Below are highlights from the question and answer session of a Senate Banking Committee hearing with Federal Reserve Chairman Ben Bernanke testifying on monetary policy and the U.S. economy.


If you look back at Quantitative Easing 2, so called, in November 2010, concerns at the time were that it would be a high inflationary environment, it would hurt the dollar, it would not have much effect on growth, etcetera.

But since November 2010, we have had since then the QE2 and the so-called Operation Twist, we have had about 2-1/2 million jobs created, we have seen big gains in stock prices, we have seen big improvements in credit markets, the dollar is about flat, commodity prices excluding oil are not much changed, inflation is doing well in the sense that we are looking for about a 2 percent inflation rate this year.

And one other point, in November 2010, we had some concerns about deflation, and I think we have sort of gotten rid of those and brought ourselves back to a more stable inflation environment as well.


The issue that the Europeans and the Canadians and the Japanese and others have raised is that because there is an exception for U.S. Treasuries but not for foreign sovereigns in the Volcker rule, they believe they're being discriminated against and that the Volcker rule might affect the liquidity and effectiveness of their sovereign debt markets. We take this very seriously, we're in close discussion with those counterparts and of course we will be looking carefully to see if changes are needed. We'll do what's necessary.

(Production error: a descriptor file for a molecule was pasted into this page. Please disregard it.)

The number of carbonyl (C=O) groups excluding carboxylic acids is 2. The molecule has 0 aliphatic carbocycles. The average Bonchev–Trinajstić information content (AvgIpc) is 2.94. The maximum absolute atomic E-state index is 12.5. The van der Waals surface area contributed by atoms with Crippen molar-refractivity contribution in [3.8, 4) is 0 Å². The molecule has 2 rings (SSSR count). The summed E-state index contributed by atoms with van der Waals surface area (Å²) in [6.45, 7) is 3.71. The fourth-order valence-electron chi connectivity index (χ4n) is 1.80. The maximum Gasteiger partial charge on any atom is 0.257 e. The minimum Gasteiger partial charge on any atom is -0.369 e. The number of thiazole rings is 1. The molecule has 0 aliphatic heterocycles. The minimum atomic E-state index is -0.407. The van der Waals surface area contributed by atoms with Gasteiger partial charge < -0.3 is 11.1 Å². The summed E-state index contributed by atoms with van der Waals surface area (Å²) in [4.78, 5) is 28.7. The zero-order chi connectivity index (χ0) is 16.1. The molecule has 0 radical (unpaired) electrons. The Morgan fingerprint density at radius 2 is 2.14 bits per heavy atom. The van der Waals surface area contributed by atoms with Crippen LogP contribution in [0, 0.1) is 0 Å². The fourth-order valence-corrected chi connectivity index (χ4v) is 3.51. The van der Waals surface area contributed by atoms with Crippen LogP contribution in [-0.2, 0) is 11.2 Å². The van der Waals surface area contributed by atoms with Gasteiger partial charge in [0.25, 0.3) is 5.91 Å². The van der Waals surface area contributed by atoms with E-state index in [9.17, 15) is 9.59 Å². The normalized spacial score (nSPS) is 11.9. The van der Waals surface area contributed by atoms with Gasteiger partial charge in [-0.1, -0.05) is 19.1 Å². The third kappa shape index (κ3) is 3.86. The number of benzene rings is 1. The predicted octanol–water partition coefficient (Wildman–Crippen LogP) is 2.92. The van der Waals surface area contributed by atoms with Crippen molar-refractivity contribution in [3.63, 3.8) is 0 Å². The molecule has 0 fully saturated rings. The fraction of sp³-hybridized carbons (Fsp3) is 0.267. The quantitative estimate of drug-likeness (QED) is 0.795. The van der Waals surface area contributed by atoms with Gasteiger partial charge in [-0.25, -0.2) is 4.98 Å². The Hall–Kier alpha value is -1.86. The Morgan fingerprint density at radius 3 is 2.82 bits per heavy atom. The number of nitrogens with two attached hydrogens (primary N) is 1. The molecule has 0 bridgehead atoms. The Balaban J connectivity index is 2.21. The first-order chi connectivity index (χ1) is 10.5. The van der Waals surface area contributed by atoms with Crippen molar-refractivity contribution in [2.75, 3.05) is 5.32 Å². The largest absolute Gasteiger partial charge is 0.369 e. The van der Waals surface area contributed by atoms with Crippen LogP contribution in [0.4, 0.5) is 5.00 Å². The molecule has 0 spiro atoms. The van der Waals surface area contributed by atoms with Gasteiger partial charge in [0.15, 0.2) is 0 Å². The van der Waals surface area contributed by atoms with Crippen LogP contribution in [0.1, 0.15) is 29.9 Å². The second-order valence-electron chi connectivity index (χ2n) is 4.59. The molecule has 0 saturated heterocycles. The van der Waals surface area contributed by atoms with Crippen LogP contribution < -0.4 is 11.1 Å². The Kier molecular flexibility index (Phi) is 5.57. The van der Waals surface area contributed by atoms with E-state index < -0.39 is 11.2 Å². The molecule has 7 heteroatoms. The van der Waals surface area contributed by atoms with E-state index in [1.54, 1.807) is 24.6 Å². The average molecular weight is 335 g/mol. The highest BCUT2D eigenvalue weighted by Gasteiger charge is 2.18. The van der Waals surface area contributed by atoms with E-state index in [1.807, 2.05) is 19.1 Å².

Our sense is that the direct exposures of U.S. banks to sovereign debt in Europe, particularly that of the weaker countries, is quite limited and is well hedged and that those hedges in turn are pretty good hedges - that the counterparties are diversified and financially strong. If you look at it more broadly, of course, our banks are exposed to European companies and banks, inevitably, they are major trading partners and major financial partners, and again they've been working hard to provide adequate hedges.

But let me just say I think it is very important to note that if there is a major financial problem in Europe, there will be so many different channels on which that will affect our financial system that I would not want to take too much comfort from that.


We have had growth now since mid-2009 and unemployment has come down, but of course, growth is not as strong and the improvement in the unemployment rate is not as quick as obviously we would like.

The United States is on a unsustainable fiscal path looking out over the next couple of decades. If we continue along that path, eventually we will face a fiscal and financial crisis that will be very bad for growth and sustainability.

The recovery is not yet complete, unemployment remains high, the rate of growth is modest.

Generally, it's hard to predict, of course, what sectors will have the greatest growth in the longer term.

We do not see at this point that the very severe recession has permanently affected the growth potential of the U.S. economy. Although we continue to monitor productivity gains and the like.

(Washington newsroom)